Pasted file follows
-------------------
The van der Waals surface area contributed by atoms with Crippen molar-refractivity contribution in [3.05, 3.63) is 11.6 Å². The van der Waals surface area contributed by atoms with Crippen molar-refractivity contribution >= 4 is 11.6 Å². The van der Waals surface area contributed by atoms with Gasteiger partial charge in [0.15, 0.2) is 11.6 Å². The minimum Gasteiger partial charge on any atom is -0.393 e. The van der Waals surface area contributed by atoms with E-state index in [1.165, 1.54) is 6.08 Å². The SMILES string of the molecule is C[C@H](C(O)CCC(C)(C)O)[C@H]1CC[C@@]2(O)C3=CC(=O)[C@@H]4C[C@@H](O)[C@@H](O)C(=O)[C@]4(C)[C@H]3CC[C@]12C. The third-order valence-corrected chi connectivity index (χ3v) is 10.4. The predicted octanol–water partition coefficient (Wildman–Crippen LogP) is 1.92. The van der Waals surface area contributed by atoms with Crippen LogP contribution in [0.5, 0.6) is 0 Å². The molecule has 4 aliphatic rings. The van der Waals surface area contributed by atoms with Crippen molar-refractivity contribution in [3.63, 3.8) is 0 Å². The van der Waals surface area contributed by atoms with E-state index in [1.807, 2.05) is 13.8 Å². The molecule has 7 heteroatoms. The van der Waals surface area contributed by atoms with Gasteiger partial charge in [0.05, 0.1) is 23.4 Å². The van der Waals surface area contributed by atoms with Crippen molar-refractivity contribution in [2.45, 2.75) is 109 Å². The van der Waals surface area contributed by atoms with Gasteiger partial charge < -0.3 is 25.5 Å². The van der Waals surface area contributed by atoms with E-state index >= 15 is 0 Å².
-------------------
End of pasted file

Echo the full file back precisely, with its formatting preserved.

The van der Waals surface area contributed by atoms with Crippen molar-refractivity contribution in [3.05, 3.63) is 11.6 Å². The van der Waals surface area contributed by atoms with Crippen molar-refractivity contribution >= 4 is 11.6 Å². The van der Waals surface area contributed by atoms with Gasteiger partial charge in [0.15, 0.2) is 11.6 Å². The minimum Gasteiger partial charge on any atom is -0.393 e. The van der Waals surface area contributed by atoms with E-state index in [1.165, 1.54) is 6.08 Å². The SMILES string of the molecule is C[C@H](C(O)CCC(C)(C)O)[C@H]1CC[C@@]2(O)C3=CC(=O)[C@@H]4C[C@@H](O)[C@@H](O)C(=O)[C@]4(C)[C@H]3CC[C@]12C. The third-order valence-corrected chi connectivity index (χ3v) is 10.4. The predicted octanol–water partition coefficient (Wildman–Crippen LogP) is 1.92. The van der Waals surface area contributed by atoms with Crippen LogP contribution in [0.5, 0.6) is 0 Å². The molecule has 4 aliphatic rings. The van der Waals surface area contributed by atoms with Crippen molar-refractivity contribution in [3.63, 3.8) is 0 Å². The van der Waals surface area contributed by atoms with E-state index in [1.807, 2.05) is 13.8 Å². The molecule has 7 heteroatoms. The van der Waals surface area contributed by atoms with Gasteiger partial charge in [0.05, 0.1) is 23.4 Å². The van der Waals surface area contributed by atoms with Crippen molar-refractivity contribution in [2.45, 2.75) is 109 Å². The van der Waals surface area contributed by atoms with Gasteiger partial charge < -0.3 is 25.5 Å². The van der Waals surface area contributed by atoms with E-state index >= 15 is 0 Å².